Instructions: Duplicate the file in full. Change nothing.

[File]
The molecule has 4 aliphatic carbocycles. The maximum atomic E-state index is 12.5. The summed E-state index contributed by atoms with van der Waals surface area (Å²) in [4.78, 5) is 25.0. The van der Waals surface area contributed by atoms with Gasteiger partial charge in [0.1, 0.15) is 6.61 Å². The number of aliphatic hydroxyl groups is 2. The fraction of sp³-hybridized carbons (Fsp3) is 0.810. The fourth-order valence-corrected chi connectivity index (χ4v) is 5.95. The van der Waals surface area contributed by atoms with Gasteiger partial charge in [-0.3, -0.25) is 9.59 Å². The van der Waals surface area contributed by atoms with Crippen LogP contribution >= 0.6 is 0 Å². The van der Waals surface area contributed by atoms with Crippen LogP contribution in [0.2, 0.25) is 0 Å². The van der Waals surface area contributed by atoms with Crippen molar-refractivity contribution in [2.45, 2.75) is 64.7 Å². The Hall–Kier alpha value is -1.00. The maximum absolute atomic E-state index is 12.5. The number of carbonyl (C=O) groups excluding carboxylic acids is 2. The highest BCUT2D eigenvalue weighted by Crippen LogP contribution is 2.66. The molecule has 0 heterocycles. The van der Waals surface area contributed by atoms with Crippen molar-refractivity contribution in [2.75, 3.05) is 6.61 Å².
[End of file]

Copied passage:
The molecule has 4 aliphatic carbocycles. The maximum atomic E-state index is 12.5. The summed E-state index contributed by atoms with van der Waals surface area (Å²) in [4.78, 5) is 25.0. The van der Waals surface area contributed by atoms with Gasteiger partial charge in [0.1, 0.15) is 6.61 Å². The number of aliphatic hydroxyl groups is 2. The fraction of sp³-hybridized carbons (Fsp3) is 0.810. The fourth-order valence-corrected chi connectivity index (χ4v) is 5.95. The van der Waals surface area contributed by atoms with Gasteiger partial charge in [-0.3, -0.25) is 9.59 Å². The van der Waals surface area contributed by atoms with Crippen LogP contribution >= 0.6 is 0 Å². The van der Waals surface area contributed by atoms with Crippen LogP contribution in [0.2, 0.25) is 0 Å². The van der Waals surface area contributed by atoms with Crippen molar-refractivity contribution in [2.45, 2.75) is 64.7 Å². The Hall–Kier alpha value is -1.00. The maximum absolute atomic E-state index is 12.5. The number of carbonyl (C=O) groups excluding carboxylic acids is 2. The highest BCUT2D eigenvalue weighted by Crippen LogP contribution is 2.66. The molecule has 0 heterocycles. The van der Waals surface area contributed by atoms with Crippen molar-refractivity contribution in [2.75, 3.05) is 6.61 Å².